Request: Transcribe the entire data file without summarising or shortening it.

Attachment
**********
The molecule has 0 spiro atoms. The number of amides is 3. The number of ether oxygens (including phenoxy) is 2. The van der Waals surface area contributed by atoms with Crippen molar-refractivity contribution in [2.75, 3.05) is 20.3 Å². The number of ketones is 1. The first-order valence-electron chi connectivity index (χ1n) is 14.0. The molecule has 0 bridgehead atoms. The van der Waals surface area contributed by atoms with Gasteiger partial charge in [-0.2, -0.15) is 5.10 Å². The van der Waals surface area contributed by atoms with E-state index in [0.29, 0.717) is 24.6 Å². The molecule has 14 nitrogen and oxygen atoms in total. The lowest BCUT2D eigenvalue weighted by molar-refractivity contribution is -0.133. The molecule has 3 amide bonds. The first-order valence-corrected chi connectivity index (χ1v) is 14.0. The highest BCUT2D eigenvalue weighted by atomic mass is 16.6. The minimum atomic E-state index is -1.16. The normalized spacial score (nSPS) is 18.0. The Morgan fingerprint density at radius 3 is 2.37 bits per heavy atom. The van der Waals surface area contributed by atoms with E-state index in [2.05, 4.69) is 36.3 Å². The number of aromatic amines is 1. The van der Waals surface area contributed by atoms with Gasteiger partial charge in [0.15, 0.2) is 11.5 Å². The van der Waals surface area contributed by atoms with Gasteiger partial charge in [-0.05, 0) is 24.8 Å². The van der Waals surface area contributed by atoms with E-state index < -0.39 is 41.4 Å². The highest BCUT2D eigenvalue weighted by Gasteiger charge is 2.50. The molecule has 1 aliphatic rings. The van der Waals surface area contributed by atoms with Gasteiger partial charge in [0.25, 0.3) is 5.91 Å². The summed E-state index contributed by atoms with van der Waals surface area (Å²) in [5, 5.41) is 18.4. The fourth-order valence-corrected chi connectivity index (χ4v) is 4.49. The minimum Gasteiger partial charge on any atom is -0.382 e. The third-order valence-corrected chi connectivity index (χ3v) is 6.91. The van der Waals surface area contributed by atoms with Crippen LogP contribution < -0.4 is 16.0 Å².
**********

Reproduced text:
The molecule has 0 spiro atoms. The number of amides is 3. The number of ether oxygens (including phenoxy) is 2. The van der Waals surface area contributed by atoms with Crippen molar-refractivity contribution in [2.75, 3.05) is 20.3 Å². The number of ketones is 1. The first-order valence-electron chi connectivity index (χ1n) is 14.0. The molecule has 0 bridgehead atoms. The van der Waals surface area contributed by atoms with Gasteiger partial charge in [-0.2, -0.15) is 5.10 Å². The van der Waals surface area contributed by atoms with E-state index in [0.29, 0.717) is 24.6 Å². The molecule has 14 nitrogen and oxygen atoms in total. The lowest BCUT2D eigenvalue weighted by molar-refractivity contribution is -0.133. The molecule has 3 amide bonds. The first-order valence-corrected chi connectivity index (χ1v) is 14.0. The highest BCUT2D eigenvalue weighted by atomic mass is 16.6. The minimum atomic E-state index is -1.16. The normalized spacial score (nSPS) is 18.0. The Morgan fingerprint density at radius 3 is 2.37 bits per heavy atom. The van der Waals surface area contributed by atoms with E-state index in [2.05, 4.69) is 36.3 Å². The number of aromatic amines is 1. The van der Waals surface area contributed by atoms with Gasteiger partial charge in [0.15, 0.2) is 11.5 Å². The van der Waals surface area contributed by atoms with Gasteiger partial charge in [-0.05, 0) is 24.8 Å². The van der Waals surface area contributed by atoms with E-state index < -0.39 is 41.4 Å². The highest BCUT2D eigenvalue weighted by Gasteiger charge is 2.50. The molecule has 1 aliphatic rings. The van der Waals surface area contributed by atoms with Gasteiger partial charge in [0.25, 0.3) is 5.91 Å². The summed E-state index contributed by atoms with van der Waals surface area (Å²) in [5, 5.41) is 18.4. The fourth-order valence-corrected chi connectivity index (χ4v) is 4.49. The minimum Gasteiger partial charge on any atom is -0.382 e. The third-order valence-corrected chi connectivity index (χ3v) is 6.91. The van der Waals surface area contributed by atoms with Crippen LogP contribution < -0.4 is 16.0 Å².